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Somalia implements Drought Impact Response Plan

The Federal Government of Somalia and the aid community are together implementing a Drought Impact Response Plan which is set to provide critical life-saving assistance to 4.5mn Somalis by the end of the year at a cost of US$686mn

somalia drouhgtThe recurrent climatic shocks are a sign that Somalia is persistently vulnerable to the effects of climate change. (Image source: Charles Nambasi/Pixabay)

The delayed start and poor performance of the 2019 Gu’ (April-June) rains resulted in severe drought conditions across Somalia through early May, pushing millions of people into acute food insecurity, with dire consequences for marginalised and displaced communities.

“The food insecurity situation is now extremely concerning with potentially disastrous consequences for the 2.2mn people facing crisis levels of food insecurity. The seasonal harvest is projected to be 50 per cent below average and even lower in some areas, while malnutrition, drought-related diseases and displacement, as well as protection risks, are exacerbating existing vulnerability,” said George Conway, acting humanitarian coordinator for Somalia.

“I applaud the Federal Government of Somalia for demonstrating leadership and prioritizing scale-up of response to the impact of the erratic and underperforming rains. I call on donors to fully resource the plan and avoid a major crisis,” Conway added.

The recurrent climatic shocks are a sign that Somalia is persistently vulnerable to the effects of climate change. “While it is critical to respond to today’s urgent life-saving needs, it is equally important that we build community resilience, invest in long-term development and strengthen the capacity of Somalia to withstand future shocks. Not every drought needs to lead to catastrophe,” commented Hamza Said Hamza, minister of humanitarian affairs and disaster management.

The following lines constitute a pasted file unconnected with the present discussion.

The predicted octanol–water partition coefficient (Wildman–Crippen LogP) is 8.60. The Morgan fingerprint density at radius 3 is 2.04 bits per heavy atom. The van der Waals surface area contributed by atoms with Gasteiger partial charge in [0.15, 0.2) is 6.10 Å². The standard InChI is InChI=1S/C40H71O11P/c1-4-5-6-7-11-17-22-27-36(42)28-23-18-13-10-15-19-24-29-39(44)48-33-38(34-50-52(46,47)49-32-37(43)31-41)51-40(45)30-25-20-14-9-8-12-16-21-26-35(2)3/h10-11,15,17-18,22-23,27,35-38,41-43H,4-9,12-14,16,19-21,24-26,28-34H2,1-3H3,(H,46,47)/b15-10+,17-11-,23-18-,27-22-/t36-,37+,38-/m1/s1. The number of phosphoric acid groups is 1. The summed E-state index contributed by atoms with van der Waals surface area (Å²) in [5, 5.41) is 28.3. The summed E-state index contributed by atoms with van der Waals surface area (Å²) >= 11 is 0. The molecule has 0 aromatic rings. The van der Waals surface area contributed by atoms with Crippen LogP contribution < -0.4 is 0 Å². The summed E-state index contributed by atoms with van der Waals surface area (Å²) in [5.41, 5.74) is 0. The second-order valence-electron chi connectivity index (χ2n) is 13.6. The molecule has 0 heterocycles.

The negative impact of erratic and abnormally performing Gu’ rains followed a poor 2018 Deyr season (Oct-Dec) and unusually dry conditions during the 2019 Jilaal season (Jan-Mar), impacting communities that are still recovering from the severe drought of 2016/17.

With the exception of the 2018 Gu’, every rainy season since late 2015 has been below average, leading to increased vulnerability and decreased coping ability. Amidst this concerning situation, the humanitarian operation in Somalia remains underfunded with the 2019 Humanitarian Response Plan having received only 38 per cent of its requirements by mid-year, forcing aid agencies to limit or reduce relief efforts at a time when scale-up is critical.

Contributions received from the governments of the USA, Germany, the EU, the UK, Canada, Sweden, Qatar, Denmark and Switzerland amongst others are deeply appreciated but all donors are encouraged to increase contributions to address the impacts of the current humanitarian situation.


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